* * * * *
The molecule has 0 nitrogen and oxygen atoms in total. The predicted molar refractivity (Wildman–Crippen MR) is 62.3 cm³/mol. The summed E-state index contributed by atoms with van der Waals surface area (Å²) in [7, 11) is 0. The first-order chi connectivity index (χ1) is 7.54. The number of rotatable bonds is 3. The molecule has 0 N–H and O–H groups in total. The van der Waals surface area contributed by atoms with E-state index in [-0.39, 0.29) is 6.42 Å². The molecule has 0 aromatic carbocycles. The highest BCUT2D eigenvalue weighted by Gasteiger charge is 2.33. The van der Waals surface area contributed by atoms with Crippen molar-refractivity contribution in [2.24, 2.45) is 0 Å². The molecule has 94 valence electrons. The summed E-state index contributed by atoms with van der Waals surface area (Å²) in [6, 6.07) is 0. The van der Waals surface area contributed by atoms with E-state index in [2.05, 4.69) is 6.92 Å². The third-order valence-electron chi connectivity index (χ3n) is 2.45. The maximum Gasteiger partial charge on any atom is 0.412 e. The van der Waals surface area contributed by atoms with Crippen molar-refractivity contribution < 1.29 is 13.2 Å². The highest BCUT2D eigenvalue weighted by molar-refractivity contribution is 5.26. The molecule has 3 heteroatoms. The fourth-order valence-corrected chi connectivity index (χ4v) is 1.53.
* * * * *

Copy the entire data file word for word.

The molecule has 0 nitrogen and oxygen atoms in total. The predicted molar refractivity (Wildman–Crippen MR) is 62.3 cm³/mol. The summed E-state index contributed by atoms with van der Waals surface area (Å²) in [7, 11) is 0. The first-order chi connectivity index (χ1) is 7.54. The number of rotatable bonds is 3. The molecule has 0 N–H and O–H groups in total. The van der Waals surface area contributed by atoms with E-state index in [-0.39, 0.29) is 6.42 Å². The molecule has 0 aromatic carbocycles. The highest BCUT2D eigenvalue weighted by Gasteiger charge is 2.33. The van der Waals surface area contributed by atoms with Crippen molar-refractivity contribution in [2.24, 2.45) is 0 Å². The molecule has 94 valence electrons. The summed E-state index contributed by atoms with van der Waals surface area (Å²) in [6, 6.07) is 0. The van der Waals surface area contributed by atoms with E-state index in [2.05, 4.69) is 6.92 Å². The third-order valence-electron chi connectivity index (χ3n) is 2.45. The maximum Gasteiger partial charge on any atom is 0.412 e. The van der Waals surface area contributed by atoms with Crippen molar-refractivity contribution < 1.29 is 13.2 Å². The highest BCUT2D eigenvalue weighted by molar-refractivity contribution is 5.26. The molecule has 3 heteroatoms. The fourth-order valence-corrected chi connectivity index (χ4v) is 1.53.